‘The moment captured in the image is over near zero duration and located in an ever receding “then”. At the same time the spectator’s “now”, the moment of looking at an image, has no fixed duration’. Peter Wollen
I am currently living in Keene in upstate New York undertaking a residency at Craigardan, a multidisciplinary arts residency combining studio, culinary, agricultural and intellectual arts. It is a beautiful and secluded farm in the Adirondacks, an area that spans more than six million acres. I feel as though I have never experienced a more isolated existence, its deafeningly quiet and life is simple . I am here as the culinary artist in residence but also have time and space to revisit my practice as a photographic artist. The silence and solitude has inspired me to turn the camera on myself once again, and to the rituals and motions that fill the everyday. I felt it was important to read my past writings on this subject - to look back in order to move forward. Here is an excerpt from my Honours Thesis, ‘To be Locatable’ , written ten years ago.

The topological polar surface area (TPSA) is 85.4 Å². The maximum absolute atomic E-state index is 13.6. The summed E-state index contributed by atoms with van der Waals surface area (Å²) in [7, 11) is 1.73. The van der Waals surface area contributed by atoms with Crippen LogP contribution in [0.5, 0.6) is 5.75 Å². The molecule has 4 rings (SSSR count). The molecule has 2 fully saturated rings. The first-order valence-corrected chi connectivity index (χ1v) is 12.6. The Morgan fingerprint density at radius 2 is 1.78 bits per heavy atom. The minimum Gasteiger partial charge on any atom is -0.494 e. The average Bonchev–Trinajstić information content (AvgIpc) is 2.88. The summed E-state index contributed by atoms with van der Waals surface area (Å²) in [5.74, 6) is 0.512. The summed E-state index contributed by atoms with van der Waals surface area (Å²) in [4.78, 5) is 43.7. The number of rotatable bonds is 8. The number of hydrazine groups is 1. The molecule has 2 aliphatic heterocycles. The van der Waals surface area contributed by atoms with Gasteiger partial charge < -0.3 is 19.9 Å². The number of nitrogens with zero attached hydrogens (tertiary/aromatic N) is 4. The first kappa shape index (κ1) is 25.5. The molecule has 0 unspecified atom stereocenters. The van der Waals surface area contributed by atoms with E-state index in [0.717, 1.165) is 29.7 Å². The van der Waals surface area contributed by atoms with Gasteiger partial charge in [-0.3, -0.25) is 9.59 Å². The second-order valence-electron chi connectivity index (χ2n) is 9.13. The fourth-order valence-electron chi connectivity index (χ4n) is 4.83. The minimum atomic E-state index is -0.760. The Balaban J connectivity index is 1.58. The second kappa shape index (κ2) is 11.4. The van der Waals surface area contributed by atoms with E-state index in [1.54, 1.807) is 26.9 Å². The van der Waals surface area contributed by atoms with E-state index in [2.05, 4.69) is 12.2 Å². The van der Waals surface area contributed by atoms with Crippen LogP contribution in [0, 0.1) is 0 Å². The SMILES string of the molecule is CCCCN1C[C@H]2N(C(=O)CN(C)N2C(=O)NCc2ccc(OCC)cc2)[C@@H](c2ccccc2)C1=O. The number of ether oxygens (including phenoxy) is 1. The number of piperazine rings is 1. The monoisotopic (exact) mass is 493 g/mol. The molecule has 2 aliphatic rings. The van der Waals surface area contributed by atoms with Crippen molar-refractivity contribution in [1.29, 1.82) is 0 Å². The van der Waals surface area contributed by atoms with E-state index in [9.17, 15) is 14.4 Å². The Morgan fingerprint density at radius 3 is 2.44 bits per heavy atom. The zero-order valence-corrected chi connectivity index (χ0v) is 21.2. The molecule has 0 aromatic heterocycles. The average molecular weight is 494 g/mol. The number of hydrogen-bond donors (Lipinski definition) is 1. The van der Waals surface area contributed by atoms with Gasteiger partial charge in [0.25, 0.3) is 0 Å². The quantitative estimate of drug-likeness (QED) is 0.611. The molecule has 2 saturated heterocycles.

“My own exploration of self-portraiture has forced me to ponder my existence in the present, past and future. When I look into the camera I look to the future, a future that will in turn (photographically) look to the past. I stage photographs of things in front of the camera that I do not have, such as the future, to bring time closer to me, to create a moment with the intention of looking back later. I do not know what is going to happen in the future, how the relationships of my life are going to end. For me the camera is a vehicle for time travel. My self-portraits are a stand in for what I don’t have, that is, my own death.”